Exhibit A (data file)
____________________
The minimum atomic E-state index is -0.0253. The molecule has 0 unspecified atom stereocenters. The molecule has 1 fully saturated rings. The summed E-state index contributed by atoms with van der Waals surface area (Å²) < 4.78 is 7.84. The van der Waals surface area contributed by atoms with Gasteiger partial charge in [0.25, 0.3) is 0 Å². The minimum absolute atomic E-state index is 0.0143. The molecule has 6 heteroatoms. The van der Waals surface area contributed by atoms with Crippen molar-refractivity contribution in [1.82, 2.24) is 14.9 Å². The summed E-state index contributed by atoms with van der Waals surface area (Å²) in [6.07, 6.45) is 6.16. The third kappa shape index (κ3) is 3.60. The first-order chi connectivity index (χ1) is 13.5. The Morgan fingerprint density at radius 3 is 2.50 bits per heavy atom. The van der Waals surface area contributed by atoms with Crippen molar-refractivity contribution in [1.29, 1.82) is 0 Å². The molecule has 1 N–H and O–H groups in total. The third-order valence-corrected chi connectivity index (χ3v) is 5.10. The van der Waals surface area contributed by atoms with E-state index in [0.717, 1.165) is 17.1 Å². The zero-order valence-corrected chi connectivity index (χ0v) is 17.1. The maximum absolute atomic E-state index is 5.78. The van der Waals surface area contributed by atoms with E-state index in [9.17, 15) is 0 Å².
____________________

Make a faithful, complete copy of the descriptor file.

The minimum atomic E-state index is -0.0253. The molecule has 0 unspecified atom stereocenters. The molecule has 1 fully saturated rings. The summed E-state index contributed by atoms with van der Waals surface area (Å²) < 4.78 is 7.84. The van der Waals surface area contributed by atoms with Gasteiger partial charge in [0.25, 0.3) is 0 Å². The minimum absolute atomic E-state index is 0.0143. The molecule has 6 heteroatoms. The van der Waals surface area contributed by atoms with Crippen molar-refractivity contribution in [1.82, 2.24) is 14.9 Å². The summed E-state index contributed by atoms with van der Waals surface area (Å²) in [6.07, 6.45) is 6.16. The third kappa shape index (κ3) is 3.60. The first-order chi connectivity index (χ1) is 13.5. The Morgan fingerprint density at radius 3 is 2.50 bits per heavy atom. The van der Waals surface area contributed by atoms with Crippen molar-refractivity contribution in [1.29, 1.82) is 0 Å². The molecule has 1 N–H and O–H groups in total. The third-order valence-corrected chi connectivity index (χ3v) is 5.10. The van der Waals surface area contributed by atoms with E-state index in [0.717, 1.165) is 17.1 Å². The zero-order valence-corrected chi connectivity index (χ0v) is 17.1. The maximum absolute atomic E-state index is 5.78. The van der Waals surface area contributed by atoms with E-state index in [9.17, 15) is 0 Å².